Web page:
After the Santa Fe school shooting, Gov. Greg Abbott announced an initiative to enhance safety in schools throughout the state. Shortly after, he published the School and Firearm Safety Action Plan, which lays out his vision for ending school shootings.
According to mental health experts across the country, ending mass school shootings is only possible if we prioritize creating emotionally safe school environments and use preventative tactics. An effective approach to ending school shootings depends on a steady supply of public health professionals on the ground.
Unfortunately, Texas is moving away from the prevention and public health method. Abbott’s school safety plan makes its priorities clear as early as the table of contents. The content under “Making Schools Safer” almost exclusively contains reactionary responses. It outlines ways to increase the presence of law enforcement in schools and harden schools in case of an active shooter situation.
While the safety plan includes a section on prevention, it fails to prioritize providing schools with more mental health professionals. One of the few strategies included to provide schools with access to mental health expertise is the expansion of an experimental telemedicine program. The program is designed to provide coaching to teachers and staff as they help students through crisis. So far, the program has only been tested in rural areas and seems unlikely to be viable in urban schools.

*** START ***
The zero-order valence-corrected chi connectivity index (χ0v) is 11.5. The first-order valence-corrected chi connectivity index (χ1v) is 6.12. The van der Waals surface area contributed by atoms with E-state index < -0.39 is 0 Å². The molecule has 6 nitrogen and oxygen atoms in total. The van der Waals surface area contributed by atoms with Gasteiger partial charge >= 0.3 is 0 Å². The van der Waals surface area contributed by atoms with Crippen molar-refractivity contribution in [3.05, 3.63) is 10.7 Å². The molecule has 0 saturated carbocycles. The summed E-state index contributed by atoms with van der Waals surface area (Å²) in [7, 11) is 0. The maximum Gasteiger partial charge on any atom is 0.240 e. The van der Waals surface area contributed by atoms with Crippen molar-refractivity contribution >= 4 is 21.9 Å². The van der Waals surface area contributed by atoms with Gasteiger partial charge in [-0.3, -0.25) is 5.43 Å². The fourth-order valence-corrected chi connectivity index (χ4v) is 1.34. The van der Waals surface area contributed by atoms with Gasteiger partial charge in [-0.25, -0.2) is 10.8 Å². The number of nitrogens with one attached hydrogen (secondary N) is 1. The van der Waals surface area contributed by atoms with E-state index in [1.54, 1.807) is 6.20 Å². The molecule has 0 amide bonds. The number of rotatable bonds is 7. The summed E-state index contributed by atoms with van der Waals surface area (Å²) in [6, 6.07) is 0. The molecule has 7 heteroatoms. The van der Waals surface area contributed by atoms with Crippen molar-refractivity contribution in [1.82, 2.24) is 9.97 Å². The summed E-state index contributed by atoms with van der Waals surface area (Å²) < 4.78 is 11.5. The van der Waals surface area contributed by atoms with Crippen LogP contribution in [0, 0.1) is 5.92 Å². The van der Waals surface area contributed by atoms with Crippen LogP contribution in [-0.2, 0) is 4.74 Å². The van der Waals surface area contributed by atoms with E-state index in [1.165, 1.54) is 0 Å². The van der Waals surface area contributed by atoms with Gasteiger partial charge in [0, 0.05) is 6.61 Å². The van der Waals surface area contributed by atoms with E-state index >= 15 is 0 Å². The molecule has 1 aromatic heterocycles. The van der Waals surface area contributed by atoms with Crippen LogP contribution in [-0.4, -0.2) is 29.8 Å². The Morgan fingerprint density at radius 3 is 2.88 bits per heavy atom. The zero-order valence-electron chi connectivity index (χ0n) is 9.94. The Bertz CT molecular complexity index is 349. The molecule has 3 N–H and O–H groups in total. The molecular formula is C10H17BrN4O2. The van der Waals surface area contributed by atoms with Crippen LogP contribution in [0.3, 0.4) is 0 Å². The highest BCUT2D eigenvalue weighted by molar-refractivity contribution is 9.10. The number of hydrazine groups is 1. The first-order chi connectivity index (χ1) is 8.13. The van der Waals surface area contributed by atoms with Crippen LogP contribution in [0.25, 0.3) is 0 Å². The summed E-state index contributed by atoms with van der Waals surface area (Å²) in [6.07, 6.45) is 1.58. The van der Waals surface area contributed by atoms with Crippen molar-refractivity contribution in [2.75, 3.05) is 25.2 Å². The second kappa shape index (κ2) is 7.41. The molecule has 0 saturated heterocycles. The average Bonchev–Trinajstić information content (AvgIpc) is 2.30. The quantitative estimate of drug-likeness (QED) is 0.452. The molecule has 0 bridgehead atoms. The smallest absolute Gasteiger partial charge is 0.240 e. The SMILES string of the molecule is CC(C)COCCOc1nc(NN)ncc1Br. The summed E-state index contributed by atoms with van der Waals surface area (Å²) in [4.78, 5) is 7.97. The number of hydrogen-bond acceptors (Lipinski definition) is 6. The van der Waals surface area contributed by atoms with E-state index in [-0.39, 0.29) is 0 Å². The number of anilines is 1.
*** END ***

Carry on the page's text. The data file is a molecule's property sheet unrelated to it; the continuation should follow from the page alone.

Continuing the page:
The safety plan does reference more ideal measures, such as expanding Crime Stoppers and implementing Mental Health First Aid training. Both of these strategies would work to connect communities and empower teachers to help their students, but the plan fails to take into account the challenges of implementing such programs.
“I would say that it would be nice in theory — mental health first aid — but it’s an eight-hour program. Most districts don’t have the time to put their teachers through eight hours of mental health training,” said Lara Hulin, a school social worker in the Houston area.
Principals are unlikely to implement a daylong, expensive training when their teachers are already under duress from their various responsibilities. “(It’s an) unrealistic recommendation,” Hulin said.
Hulin went on to explain that even if the district did train its teachers in mental health first aid, teachers would identify more problems and send more kids to the school social worker. “Instead of getting one kid (sent to me) every other month from a teacher, I’m going to get 10 kids every other week,” Hulin said.
As the only social worker at a school of approximately 3,500 kids, Hulin’s days are already packed. More crises would make it impossible for her to do her job. Many public schools in Texas are already extremely understaffed when it comes to mental health professionals, specifically school counselors and social workers.
The American School Counselor Association recommends a ratio of one counselor for every 250 students. In Texas, each counselor is responsible for almost 450 students. Schools in Texas aren’t even required to have a counselor, and when they do there’s no legal limit to how many cases they can be given.
The single page devoted to on campus mental health professionals, page 19 of the safety plan, is titled “Better Utilize and Expand On-Campus Counseling Resources.” Unlike other sections of the Plan, this page lacks even the suggestion of a dollar amount from the legislature or other sources.
Even if enacted, the few prevention suggestions from the plan will have no one to implement them.
MacLean is a geography and advertising senior from Austin. Follow her on Twitter @maclean_josie.